To the list of worries about the euro zone, add one in boldwrites Liz Alderman on the front page of the International Herald Tribune:
the fate of France as it heads into the first round of a closely contested presidential election this weekend.
After a long stretch in which President Nicolas Sarkozy grappled with the euro crisis, investors are now wrestling with the implications of a potential victory by the Socialist candidate, François Hollande. Mr. Hollande’s pledges of higher taxes on the rich, and higher government spending, are luring voters disenchanted by the austerity medicine Mr. Sarkozy has administered in hopes of protecting France from financial contagion.
Many investors, though, are questioning what a government run by Mr. Hollande would mean for France’s economic competitiveness and its ability to keep clear of the financial turmoil that has once again lifted the borrowing costs of two other big euro zone countries, Spain and Italy.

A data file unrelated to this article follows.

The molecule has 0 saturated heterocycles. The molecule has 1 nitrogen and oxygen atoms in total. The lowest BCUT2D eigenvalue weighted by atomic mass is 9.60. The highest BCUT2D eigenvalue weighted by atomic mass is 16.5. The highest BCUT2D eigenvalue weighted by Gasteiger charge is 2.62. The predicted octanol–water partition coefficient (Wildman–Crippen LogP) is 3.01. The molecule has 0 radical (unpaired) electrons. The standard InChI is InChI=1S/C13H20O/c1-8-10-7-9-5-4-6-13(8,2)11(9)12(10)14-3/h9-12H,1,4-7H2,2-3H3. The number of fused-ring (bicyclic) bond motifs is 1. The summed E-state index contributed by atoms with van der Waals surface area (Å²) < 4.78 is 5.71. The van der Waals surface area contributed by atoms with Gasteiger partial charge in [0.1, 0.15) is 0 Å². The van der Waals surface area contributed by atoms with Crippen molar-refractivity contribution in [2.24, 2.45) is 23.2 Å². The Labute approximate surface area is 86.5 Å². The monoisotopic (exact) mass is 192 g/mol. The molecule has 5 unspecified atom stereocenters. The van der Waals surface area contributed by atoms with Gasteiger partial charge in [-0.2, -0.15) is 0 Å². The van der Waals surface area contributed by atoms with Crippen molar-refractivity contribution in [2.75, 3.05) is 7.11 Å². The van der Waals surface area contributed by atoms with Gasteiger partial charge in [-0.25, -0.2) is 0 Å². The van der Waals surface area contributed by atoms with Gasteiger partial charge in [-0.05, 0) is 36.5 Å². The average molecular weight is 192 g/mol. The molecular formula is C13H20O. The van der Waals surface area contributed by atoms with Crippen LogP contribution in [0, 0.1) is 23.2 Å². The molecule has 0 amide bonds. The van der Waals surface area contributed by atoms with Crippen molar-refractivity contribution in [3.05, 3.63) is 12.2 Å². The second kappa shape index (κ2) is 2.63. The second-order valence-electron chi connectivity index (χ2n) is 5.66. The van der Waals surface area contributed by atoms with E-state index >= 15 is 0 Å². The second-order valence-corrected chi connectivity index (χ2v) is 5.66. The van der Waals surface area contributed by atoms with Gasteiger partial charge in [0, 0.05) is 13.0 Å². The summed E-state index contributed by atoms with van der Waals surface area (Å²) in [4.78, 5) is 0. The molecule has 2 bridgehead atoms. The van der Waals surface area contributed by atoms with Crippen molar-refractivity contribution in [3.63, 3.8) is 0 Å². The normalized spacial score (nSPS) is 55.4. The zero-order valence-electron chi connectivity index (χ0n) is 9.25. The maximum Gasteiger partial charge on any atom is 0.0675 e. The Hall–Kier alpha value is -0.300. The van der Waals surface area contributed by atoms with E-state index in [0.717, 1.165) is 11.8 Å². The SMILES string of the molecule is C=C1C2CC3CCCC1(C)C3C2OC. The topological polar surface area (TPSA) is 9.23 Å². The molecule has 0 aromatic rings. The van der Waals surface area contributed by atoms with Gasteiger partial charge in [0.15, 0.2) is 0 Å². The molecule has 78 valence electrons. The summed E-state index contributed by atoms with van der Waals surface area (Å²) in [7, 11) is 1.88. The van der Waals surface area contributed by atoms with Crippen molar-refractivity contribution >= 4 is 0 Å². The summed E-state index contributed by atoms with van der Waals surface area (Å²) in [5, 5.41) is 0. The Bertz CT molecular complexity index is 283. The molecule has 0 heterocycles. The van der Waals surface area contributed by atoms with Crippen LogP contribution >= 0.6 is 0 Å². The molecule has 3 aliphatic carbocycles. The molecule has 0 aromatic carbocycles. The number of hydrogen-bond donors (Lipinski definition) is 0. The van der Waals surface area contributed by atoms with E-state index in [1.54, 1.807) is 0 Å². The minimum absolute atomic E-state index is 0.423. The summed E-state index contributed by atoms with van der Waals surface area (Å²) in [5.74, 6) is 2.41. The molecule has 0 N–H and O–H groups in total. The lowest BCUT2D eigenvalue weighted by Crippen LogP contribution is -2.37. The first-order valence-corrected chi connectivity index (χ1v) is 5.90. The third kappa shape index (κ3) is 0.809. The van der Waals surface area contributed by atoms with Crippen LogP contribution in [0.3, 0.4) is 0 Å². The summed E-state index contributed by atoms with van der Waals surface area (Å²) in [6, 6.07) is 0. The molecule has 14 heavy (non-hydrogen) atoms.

… investors are already alarmed by what they see as an erosion of competitiveness among French companies, a widening current account deficit and declining exports.
As a result, investors say France is drifting away from the “core” of strong European economies that include Germany and the Nordic countries. Instead, it is increasingly being lumped together with the weak large economies of Spain and Italy, along Europe’s troubled southern rim.
… Mr. Hollande, in contrast, is pledging to increase taxes on the wealthy to pay for significant new spending intended to spur the economy. He promises to raise 29 billion euros (about $38 billion) in new revenue while lifting spending by 20 billion euros.
A main Hollande plank includes introducing a 75 percent marginal tax rate on individual income above 1 million euros and forgoing the planned increase in the value-added tax. And rather than cut the government payroll, he has pledged to expand it by hiring 60,000 civil servants and teachers. Mr. Hollande would also reverse changes to the pension system instituted under Mr. Sarkozy, by pushing the retirement age back to 60, from 62.
That platform, Mr. Lefeuvre said, is why many foreign investors are hoping for Mr. Hollande’s electoral defeat.
“If he does win, there will be a lot of concern,” Mr. Lefeuvre said.